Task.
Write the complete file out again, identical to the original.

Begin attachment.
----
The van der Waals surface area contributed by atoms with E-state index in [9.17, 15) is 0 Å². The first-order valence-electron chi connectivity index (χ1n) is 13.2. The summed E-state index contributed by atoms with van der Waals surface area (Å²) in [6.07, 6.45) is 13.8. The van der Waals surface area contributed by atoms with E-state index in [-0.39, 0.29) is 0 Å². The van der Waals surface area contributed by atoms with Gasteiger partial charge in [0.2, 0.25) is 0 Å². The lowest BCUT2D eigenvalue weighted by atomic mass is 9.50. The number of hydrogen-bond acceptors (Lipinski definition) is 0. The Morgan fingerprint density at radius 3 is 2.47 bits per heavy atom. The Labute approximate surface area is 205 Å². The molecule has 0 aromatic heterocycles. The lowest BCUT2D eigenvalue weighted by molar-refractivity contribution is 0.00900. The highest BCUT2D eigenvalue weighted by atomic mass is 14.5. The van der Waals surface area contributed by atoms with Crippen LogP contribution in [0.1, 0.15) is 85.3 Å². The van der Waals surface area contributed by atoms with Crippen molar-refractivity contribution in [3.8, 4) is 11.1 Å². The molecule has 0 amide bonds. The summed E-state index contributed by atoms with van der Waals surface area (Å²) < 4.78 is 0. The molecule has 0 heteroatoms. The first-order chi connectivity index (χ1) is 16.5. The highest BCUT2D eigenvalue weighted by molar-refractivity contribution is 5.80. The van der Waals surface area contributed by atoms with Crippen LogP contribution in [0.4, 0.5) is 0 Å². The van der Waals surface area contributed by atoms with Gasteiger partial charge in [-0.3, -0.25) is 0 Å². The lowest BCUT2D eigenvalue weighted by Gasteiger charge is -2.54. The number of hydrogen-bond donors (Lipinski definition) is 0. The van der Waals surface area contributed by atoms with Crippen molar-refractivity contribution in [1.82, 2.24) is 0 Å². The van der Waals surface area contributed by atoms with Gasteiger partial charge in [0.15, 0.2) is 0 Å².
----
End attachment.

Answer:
The van der Waals surface area contributed by atoms with E-state index in [9.17, 15) is 0 Å². The first-order valence-electron chi connectivity index (χ1n) is 13.2. The summed E-state index contributed by atoms with van der Waals surface area (Å²) in [6.07, 6.45) is 13.8. The van der Waals surface area contributed by atoms with E-state index in [-0.39, 0.29) is 0 Å². The van der Waals surface area contributed by atoms with Gasteiger partial charge in [0.2, 0.25) is 0 Å². The lowest BCUT2D eigenvalue weighted by atomic mass is 9.50. The number of hydrogen-bond acceptors (Lipinski definition) is 0. The Morgan fingerprint density at radius 3 is 2.47 bits per heavy atom. The Labute approximate surface area is 205 Å². The molecule has 0 aromatic heterocycles. The lowest BCUT2D eigenvalue weighted by molar-refractivity contribution is 0.00900. The highest BCUT2D eigenvalue weighted by atomic mass is 14.5. The van der Waals surface area contributed by atoms with Crippen LogP contribution in [0.1, 0.15) is 85.3 Å². The van der Waals surface area contributed by atoms with Crippen molar-refractivity contribution in [3.8, 4) is 11.1 Å². The molecule has 0 amide bonds. The summed E-state index contributed by atoms with van der Waals surface area (Å²) < 4.78 is 0. The molecule has 0 heteroatoms. The first-order chi connectivity index (χ1) is 16.5. The highest BCUT2D eigenvalue weighted by molar-refractivity contribution is 5.80. The van der Waals surface area contributed by atoms with Crippen LogP contribution in [0.4, 0.5) is 0 Å². The van der Waals surface area contributed by atoms with Gasteiger partial charge in [-0.3, -0.25) is 0 Å². The lowest BCUT2D eigenvalue weighted by Gasteiger charge is -2.54. The number of hydrogen-bond donors (Lipinski definition) is 0. The van der Waals surface area contributed by atoms with Crippen molar-refractivity contribution in [1.82, 2.24) is 0 Å². The van der Waals surface area contributed by atoms with Gasteiger partial charge in [0.15, 0.2) is 0 Å².